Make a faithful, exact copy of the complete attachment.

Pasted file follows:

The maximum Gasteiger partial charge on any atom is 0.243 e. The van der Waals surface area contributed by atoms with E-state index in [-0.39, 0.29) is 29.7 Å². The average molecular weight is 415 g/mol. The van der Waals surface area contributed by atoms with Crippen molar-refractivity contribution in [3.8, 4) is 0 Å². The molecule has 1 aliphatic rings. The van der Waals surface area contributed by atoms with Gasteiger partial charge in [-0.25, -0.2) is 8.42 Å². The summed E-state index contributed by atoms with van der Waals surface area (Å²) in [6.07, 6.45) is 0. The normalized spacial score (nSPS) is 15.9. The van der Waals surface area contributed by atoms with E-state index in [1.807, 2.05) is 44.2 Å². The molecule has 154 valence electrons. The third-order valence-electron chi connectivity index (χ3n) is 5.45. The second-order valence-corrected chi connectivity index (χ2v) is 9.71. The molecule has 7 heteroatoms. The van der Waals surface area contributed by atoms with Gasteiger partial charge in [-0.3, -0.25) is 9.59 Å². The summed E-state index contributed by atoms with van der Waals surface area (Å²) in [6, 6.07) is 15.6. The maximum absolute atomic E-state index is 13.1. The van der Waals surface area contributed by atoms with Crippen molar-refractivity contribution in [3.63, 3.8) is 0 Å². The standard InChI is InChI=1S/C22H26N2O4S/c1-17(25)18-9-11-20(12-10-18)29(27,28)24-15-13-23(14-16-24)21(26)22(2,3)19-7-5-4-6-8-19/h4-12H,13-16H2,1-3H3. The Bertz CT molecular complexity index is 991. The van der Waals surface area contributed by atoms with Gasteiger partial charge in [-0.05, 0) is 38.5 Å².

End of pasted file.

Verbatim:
The maximum Gasteiger partial charge on any atom is 0.243 e. The van der Waals surface area contributed by atoms with E-state index in [-0.39, 0.29) is 29.7 Å². The average molecular weight is 415 g/mol. The van der Waals surface area contributed by atoms with Crippen molar-refractivity contribution in [3.8, 4) is 0 Å². The molecule has 1 aliphatic rings. The van der Waals surface area contributed by atoms with Gasteiger partial charge in [-0.25, -0.2) is 8.42 Å². The summed E-state index contributed by atoms with van der Waals surface area (Å²) in [6.07, 6.45) is 0. The normalized spacial score (nSPS) is 15.9. The van der Waals surface area contributed by atoms with E-state index in [1.807, 2.05) is 44.2 Å². The molecule has 154 valence electrons. The third-order valence-electron chi connectivity index (χ3n) is 5.45. The second-order valence-corrected chi connectivity index (χ2v) is 9.71. The molecule has 7 heteroatoms. The van der Waals surface area contributed by atoms with Gasteiger partial charge in [-0.3, -0.25) is 9.59 Å². The summed E-state index contributed by atoms with van der Waals surface area (Å²) in [6, 6.07) is 15.6. The maximum absolute atomic E-state index is 13.1. The van der Waals surface area contributed by atoms with Crippen molar-refractivity contribution in [3.63, 3.8) is 0 Å². The standard InChI is InChI=1S/C22H26N2O4S/c1-17(25)18-9-11-20(12-10-18)29(27,28)24-15-13-23(14-16-24)21(26)22(2,3)19-7-5-4-6-8-19/h4-12H,13-16H2,1-3H3. The Bertz CT molecular complexity index is 991. The van der Waals surface area contributed by atoms with Gasteiger partial charge in [-0.05, 0) is 38.5 Å².